Final Words

The iPhone 4 is a tremendous improvement over the previous phones from Apple. Battery life alone is enough to sell a brand new notebook, there's no reason the same shouldn't apply for a smartphone. Being able to deliver real world battery life use of between 5.5 and 10 hours on a single charge is quite impressive. And if you aren't using the phone nonstop? Expect even longer battery life.

On top of the battery life improvements Apple finally plays catch up and surpasses the technological advancements in its Android competitors. The 4's camera is as good as it gets today and the screen is a beauty. I don't believe this advantage will last for the lifetime of the iPhone 4. The phones that are in development today at least surpass the 4's specs in terms of raw CPU speed. Given that Apple's retina display is in high volume production already I'd expect other manufacturers to pick it up in due time.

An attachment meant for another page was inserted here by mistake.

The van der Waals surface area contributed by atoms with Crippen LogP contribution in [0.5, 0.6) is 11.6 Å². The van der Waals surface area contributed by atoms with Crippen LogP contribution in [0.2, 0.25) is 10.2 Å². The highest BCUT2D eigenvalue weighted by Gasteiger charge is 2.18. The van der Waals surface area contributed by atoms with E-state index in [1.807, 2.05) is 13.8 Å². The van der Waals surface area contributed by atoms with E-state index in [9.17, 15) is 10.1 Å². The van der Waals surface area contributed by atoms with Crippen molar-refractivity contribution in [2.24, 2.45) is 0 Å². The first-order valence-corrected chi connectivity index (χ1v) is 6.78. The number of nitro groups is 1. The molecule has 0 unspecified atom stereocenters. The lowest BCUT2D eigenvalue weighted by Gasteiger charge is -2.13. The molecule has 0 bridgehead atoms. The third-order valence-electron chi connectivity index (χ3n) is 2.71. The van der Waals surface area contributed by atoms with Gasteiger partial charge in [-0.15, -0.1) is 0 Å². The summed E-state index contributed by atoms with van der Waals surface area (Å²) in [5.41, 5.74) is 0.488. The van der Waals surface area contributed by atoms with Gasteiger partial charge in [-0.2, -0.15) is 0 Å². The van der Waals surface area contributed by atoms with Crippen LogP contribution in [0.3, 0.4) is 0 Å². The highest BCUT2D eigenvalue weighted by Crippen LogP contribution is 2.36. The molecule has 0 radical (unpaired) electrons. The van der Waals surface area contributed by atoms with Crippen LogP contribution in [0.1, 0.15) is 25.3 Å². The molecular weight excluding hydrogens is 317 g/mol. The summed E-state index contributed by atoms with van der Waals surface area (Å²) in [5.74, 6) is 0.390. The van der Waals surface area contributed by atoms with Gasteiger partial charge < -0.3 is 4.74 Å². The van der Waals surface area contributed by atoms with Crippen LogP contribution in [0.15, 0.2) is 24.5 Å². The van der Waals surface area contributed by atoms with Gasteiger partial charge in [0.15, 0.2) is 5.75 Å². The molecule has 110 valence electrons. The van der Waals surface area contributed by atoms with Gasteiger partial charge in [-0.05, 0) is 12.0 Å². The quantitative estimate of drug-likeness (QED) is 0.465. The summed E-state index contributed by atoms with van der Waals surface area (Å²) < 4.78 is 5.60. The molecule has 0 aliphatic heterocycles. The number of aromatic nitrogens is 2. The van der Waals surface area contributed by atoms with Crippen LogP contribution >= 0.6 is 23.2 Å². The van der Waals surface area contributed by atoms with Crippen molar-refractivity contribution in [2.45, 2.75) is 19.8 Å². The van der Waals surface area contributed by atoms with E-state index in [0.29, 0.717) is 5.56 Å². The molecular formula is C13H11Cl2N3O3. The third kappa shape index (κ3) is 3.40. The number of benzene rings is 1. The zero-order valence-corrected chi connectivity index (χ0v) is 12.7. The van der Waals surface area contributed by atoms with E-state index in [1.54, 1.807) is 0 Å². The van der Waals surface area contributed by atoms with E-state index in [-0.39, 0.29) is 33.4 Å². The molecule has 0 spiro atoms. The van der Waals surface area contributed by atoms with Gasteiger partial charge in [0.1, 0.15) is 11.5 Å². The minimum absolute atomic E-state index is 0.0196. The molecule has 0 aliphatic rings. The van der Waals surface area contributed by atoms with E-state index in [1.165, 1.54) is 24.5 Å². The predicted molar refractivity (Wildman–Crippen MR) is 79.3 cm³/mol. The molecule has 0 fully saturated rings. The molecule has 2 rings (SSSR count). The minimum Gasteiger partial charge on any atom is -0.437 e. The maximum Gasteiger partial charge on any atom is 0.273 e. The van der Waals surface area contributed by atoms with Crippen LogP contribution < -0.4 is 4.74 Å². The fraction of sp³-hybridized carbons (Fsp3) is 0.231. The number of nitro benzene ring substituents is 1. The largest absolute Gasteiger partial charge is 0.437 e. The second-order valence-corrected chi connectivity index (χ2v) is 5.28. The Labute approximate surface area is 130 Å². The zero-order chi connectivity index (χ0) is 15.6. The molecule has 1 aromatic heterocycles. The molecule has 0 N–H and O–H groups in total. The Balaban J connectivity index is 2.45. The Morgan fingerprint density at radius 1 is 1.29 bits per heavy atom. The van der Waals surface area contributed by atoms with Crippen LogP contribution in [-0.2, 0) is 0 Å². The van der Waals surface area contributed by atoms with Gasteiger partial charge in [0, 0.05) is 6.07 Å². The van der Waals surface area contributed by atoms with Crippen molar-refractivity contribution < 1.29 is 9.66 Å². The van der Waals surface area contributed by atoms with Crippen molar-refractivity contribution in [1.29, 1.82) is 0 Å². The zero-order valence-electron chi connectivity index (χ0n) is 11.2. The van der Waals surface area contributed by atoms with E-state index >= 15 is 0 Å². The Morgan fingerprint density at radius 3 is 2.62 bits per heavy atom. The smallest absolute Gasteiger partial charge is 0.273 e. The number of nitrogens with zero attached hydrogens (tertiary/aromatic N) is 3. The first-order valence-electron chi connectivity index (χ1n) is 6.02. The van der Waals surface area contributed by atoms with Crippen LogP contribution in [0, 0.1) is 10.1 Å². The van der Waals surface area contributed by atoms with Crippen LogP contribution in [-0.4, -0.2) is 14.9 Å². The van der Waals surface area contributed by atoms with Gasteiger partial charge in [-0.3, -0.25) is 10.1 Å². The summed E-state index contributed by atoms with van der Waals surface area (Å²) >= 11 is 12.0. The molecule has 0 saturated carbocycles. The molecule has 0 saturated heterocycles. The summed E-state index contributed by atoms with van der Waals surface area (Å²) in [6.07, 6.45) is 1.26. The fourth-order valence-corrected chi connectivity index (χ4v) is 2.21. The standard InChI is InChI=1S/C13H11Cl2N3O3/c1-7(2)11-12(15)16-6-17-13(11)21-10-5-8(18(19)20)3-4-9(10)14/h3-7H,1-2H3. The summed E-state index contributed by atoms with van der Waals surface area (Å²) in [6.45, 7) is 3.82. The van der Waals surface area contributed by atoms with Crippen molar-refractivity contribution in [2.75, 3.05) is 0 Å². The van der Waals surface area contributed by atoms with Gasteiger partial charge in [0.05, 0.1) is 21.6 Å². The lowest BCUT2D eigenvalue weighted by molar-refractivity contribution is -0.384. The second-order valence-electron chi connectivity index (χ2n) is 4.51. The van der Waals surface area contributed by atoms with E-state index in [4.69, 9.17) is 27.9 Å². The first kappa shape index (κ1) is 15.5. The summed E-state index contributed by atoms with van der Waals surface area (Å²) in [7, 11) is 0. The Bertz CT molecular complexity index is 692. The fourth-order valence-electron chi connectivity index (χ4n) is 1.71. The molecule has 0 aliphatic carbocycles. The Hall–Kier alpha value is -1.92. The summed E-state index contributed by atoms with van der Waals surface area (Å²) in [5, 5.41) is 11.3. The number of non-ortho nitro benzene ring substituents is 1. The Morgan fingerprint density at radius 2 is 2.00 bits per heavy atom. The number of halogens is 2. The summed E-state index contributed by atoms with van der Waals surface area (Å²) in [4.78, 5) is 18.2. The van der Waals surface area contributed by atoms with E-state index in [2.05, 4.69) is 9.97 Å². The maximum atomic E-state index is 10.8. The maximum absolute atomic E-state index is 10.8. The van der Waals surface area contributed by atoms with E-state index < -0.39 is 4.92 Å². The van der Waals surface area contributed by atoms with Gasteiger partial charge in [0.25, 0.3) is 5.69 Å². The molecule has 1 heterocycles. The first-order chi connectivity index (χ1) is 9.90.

And believe it or not, even if you upgrade to the iPhone 4 today in another 12 months it'll most likely be replaced by a dual core version that you'll want even more.

The lower clocked A4 was most likely a result of wanting to save battery life, a tradeoff I'm willing to accept. The 512MB of RAM was an unexpected surprise, and a giant disappointment to iPad users. The extra memory comes in handy while multitasking, something the iPad won't be able to do until this fall. By then it's probably only a few more months until updated iPad hardware, which will almost certainly feature the same 512MB of RAM as the iPhone 4. It does mean the early iPad adopters got shafted a bit. They got a much lower density screen and less memory than the iPhone 4, despite a higher upfront cost.